The Senate Judiciary, Law Enforcement and Criminal Justice Committee unanimously passed a bill Tuesday morning requiring new sheriffs in the state to become certified as corrections officers.
HB12, sponsored by Rep. Richard Greenwood, R-Roy, is intended reduce the number of lawsuits filed against county sheriffs' offices.
Greenwood said most lawsuits against sheriffs are the result of something that happened in a jail setting and that his bill "makes our sheriffs better qualified to serve the public."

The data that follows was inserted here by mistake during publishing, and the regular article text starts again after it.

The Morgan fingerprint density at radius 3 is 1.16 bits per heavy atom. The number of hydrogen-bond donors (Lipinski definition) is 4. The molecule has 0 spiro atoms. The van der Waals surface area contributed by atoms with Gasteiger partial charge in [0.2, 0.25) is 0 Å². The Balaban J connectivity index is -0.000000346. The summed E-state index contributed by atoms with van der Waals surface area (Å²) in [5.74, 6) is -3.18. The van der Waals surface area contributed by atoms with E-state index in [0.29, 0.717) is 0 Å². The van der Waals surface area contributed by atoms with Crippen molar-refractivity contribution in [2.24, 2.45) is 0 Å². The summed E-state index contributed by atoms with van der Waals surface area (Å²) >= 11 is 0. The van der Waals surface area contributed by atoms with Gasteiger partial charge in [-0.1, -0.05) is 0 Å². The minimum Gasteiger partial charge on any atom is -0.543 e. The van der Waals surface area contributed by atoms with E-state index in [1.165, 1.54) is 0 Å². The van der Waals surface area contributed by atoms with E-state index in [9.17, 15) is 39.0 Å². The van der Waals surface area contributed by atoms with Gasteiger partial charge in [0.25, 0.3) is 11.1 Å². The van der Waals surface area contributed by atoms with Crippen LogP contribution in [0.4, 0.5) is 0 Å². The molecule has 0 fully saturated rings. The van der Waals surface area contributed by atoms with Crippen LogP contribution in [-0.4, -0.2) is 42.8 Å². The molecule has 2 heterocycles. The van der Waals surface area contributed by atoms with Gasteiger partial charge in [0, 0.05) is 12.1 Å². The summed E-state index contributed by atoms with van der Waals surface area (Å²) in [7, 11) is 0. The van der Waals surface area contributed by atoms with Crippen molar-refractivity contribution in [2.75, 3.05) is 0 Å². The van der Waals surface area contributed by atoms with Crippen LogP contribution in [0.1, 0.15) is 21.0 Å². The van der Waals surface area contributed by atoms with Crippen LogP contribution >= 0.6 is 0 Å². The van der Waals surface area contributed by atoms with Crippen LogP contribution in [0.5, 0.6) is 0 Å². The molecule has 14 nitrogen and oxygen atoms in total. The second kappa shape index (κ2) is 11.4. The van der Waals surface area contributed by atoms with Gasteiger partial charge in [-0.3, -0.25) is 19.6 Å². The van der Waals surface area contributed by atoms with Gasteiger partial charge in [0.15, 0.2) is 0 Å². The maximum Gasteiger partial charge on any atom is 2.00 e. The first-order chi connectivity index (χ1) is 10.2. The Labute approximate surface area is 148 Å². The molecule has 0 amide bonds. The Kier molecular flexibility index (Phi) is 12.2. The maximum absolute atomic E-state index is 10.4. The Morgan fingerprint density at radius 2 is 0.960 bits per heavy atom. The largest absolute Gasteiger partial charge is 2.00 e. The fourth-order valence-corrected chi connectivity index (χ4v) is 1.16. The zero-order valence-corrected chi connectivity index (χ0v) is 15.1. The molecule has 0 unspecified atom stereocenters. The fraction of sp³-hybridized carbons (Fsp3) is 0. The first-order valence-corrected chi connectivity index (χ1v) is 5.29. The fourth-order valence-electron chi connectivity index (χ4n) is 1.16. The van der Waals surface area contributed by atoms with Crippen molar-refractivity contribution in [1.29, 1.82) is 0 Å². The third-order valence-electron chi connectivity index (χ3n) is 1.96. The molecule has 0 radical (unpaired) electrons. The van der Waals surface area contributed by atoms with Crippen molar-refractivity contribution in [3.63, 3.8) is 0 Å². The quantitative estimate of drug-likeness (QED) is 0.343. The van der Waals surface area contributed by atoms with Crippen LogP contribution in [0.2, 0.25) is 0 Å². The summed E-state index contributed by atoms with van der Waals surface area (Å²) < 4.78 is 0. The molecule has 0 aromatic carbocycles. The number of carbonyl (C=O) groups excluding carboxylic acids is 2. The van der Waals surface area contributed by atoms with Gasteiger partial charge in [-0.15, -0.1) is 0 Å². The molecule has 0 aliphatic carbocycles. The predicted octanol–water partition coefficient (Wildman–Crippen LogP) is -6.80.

Currently, when a person files to run for sheriff, they are required to show that they have received police training and been certified as a peace officer.
The proposed legislation would add a requirement that, between the time of election and time of taking office, any newly elected county sheriff complete a 40-hour correctional facility management course.
Greenwood said the course would be available to take in person or online and would teach sheriffs the administrative functions involved in running a jail.
"It's very important that we have people who are well equipped with the knowledge of what can happen," Greenwood said.
The proposal passed unanimously in the House last week and will now go to the full Senate for consideration.